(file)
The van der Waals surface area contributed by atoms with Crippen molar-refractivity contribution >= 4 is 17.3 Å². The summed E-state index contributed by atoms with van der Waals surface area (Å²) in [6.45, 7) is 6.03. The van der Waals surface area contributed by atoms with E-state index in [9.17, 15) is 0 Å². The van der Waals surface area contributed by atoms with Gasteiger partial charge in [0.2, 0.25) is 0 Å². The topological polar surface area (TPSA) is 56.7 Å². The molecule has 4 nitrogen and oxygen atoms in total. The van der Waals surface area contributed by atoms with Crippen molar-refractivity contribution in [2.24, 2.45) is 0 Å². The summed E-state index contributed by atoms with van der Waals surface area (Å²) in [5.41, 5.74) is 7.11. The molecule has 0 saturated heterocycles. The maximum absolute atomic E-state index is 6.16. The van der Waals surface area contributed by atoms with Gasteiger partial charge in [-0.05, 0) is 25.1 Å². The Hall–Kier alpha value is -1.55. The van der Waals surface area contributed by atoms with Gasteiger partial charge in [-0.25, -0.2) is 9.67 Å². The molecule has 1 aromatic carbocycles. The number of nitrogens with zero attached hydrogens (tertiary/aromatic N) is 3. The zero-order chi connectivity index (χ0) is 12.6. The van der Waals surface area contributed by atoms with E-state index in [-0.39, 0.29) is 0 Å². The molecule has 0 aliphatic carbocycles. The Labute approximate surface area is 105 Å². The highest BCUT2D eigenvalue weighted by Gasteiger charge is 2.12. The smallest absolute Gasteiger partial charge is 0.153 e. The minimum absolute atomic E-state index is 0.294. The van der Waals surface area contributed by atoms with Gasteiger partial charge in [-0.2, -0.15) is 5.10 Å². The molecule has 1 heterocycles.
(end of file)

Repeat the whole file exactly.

The van der Waals surface area contributed by atoms with Crippen molar-refractivity contribution >= 4 is 17.3 Å². The summed E-state index contributed by atoms with van der Waals surface area (Å²) in [6.45, 7) is 6.03. The van der Waals surface area contributed by atoms with E-state index in [9.17, 15) is 0 Å². The van der Waals surface area contributed by atoms with Gasteiger partial charge in [0.2, 0.25) is 0 Å². The topological polar surface area (TPSA) is 56.7 Å². The molecule has 4 nitrogen and oxygen atoms in total. The van der Waals surface area contributed by atoms with Crippen molar-refractivity contribution in [2.24, 2.45) is 0 Å². The summed E-state index contributed by atoms with van der Waals surface area (Å²) in [5.41, 5.74) is 7.11. The molecule has 0 saturated heterocycles. The maximum absolute atomic E-state index is 6.16. The van der Waals surface area contributed by atoms with Gasteiger partial charge in [-0.05, 0) is 25.1 Å². The Hall–Kier alpha value is -1.55. The van der Waals surface area contributed by atoms with Gasteiger partial charge in [-0.25, -0.2) is 9.67 Å². The molecule has 1 aromatic carbocycles. The number of nitrogens with zero attached hydrogens (tertiary/aromatic N) is 3. The zero-order chi connectivity index (χ0) is 12.6. The van der Waals surface area contributed by atoms with E-state index in [-0.39, 0.29) is 0 Å². The molecule has 0 aliphatic carbocycles. The Labute approximate surface area is 105 Å². The highest BCUT2D eigenvalue weighted by Gasteiger charge is 2.12. The smallest absolute Gasteiger partial charge is 0.153 e. The minimum absolute atomic E-state index is 0.294. The van der Waals surface area contributed by atoms with Gasteiger partial charge in [-0.2, -0.15) is 5.10 Å². The molecule has 1 heterocycles.